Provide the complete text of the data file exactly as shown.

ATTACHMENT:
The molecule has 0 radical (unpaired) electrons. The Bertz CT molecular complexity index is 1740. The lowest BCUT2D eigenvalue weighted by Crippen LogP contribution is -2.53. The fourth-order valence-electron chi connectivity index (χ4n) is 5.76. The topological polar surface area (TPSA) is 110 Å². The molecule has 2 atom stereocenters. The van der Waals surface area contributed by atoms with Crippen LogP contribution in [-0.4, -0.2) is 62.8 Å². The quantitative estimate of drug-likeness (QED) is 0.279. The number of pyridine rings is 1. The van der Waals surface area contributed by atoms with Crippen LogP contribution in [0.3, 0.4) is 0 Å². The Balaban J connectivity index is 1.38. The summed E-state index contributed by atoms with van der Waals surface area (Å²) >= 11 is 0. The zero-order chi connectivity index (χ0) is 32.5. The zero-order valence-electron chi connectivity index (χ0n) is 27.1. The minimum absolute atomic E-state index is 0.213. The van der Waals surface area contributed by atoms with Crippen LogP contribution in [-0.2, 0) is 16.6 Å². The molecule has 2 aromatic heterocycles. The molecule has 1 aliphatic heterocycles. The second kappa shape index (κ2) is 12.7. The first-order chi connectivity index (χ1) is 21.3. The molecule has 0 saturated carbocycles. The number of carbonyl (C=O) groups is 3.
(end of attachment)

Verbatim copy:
The molecule has 0 radical (unpaired) electrons. The Bertz CT molecular complexity index is 1740. The lowest BCUT2D eigenvalue weighted by Crippen LogP contribution is -2.53. The fourth-order valence-electron chi connectivity index (χ4n) is 5.76. The topological polar surface area (TPSA) is 110 Å². The molecule has 2 atom stereocenters. The van der Waals surface area contributed by atoms with Crippen LogP contribution in [-0.4, -0.2) is 62.8 Å². The quantitative estimate of drug-likeness (QED) is 0.279. The number of pyridine rings is 1. The van der Waals surface area contributed by atoms with Crippen LogP contribution in [0.3, 0.4) is 0 Å². The Balaban J connectivity index is 1.38. The summed E-state index contributed by atoms with van der Waals surface area (Å²) >= 11 is 0. The zero-order chi connectivity index (χ0) is 32.5. The zero-order valence-electron chi connectivity index (χ0n) is 27.1. The minimum absolute atomic E-state index is 0.213. The van der Waals surface area contributed by atoms with Crippen LogP contribution in [-0.2, 0) is 16.6 Å². The molecule has 2 aromatic heterocycles. The molecule has 1 aliphatic heterocycles. The second kappa shape index (κ2) is 12.7. The first-order chi connectivity index (χ1) is 21.3. The molecule has 0 saturated carbocycles. The number of carbonyl (C=O) groups is 3.